In particular, the concept of Ayni, roughly translated as "right (or proper) relationship", can be seen as analagous to the socialist dictum "from each according to their ability; to each according to their need", and was a cornerstone of Inca society, just as it remains an intrinsic part of indigenous Andean culture today.

Indeed, the current governing party in Bolivia, the Movimiento al Socialismo (or MAS), while committed to maintaining power by purely democratic means (and, in fact, responsible for an aggressive campaign to increase voter registration throughout the country) has stated that indigenous Andean (and by implication, Inca) culture is inherently socialistic.

On a somewhat related note, the current leader of MAS (and Bolivia's current President), Evo Morales, took the unprecedented step of having himself declared Apu Mallku (effectively, "King") at Tiwanaku, the seat of the Tiwanaku Empire (which preceded the Inca Empire, and was a strong influence on its culture) on his inauguration as president in 2006, although this is considered a purely symbolic title.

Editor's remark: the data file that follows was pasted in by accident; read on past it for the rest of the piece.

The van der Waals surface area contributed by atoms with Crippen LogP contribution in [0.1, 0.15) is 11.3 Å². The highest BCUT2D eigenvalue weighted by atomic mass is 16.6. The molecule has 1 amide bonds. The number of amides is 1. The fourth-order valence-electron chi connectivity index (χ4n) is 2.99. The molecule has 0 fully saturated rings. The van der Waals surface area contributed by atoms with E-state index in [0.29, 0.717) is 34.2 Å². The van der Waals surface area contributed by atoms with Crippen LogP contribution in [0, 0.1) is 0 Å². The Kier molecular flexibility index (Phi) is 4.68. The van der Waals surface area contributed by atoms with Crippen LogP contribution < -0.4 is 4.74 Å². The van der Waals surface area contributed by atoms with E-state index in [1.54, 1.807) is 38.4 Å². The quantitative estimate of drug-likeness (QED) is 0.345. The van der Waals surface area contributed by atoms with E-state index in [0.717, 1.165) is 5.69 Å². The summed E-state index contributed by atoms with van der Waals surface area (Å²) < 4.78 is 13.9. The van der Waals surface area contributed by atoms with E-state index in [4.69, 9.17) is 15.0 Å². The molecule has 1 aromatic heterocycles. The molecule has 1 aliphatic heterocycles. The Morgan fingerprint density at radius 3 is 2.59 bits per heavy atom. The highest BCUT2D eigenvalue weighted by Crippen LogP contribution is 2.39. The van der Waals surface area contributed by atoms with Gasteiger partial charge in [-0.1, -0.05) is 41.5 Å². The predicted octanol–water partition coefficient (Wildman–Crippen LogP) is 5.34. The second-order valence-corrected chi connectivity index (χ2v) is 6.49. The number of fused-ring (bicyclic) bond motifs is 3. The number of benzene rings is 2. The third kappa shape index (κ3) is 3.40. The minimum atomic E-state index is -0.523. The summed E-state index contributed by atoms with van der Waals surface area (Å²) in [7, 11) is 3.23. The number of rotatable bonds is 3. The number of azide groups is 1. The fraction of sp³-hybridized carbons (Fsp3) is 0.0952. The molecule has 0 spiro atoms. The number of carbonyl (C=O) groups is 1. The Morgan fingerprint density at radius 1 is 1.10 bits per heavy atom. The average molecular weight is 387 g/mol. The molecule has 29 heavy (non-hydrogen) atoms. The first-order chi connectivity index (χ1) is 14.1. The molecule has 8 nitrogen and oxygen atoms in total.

I think it is quite difficult to find a non-monarchic state without elections at all. By what process the governing bodies of such state would form?

Even the least democratic regimes in the world who were not monarchies had to resort to elections or some sort of voting.

Even hereditary, absolute monarchies like Russia in 17th century had to conduct election of a new tzar when the dynasty ended. Similarly, the churches such as Orthodox Church and Catholic Church elect their heads because the positions are not hereditary, even though the churches do not consider themselves "democratic" bodies.

As such, there is no practical way to form government other than by inheritance or by voting.

The voting of course can be suspended for a while if the current leadership fears of being challenged, but there are no immortal people and sooner or later the leadership has to be replaced either by inheritance or voting.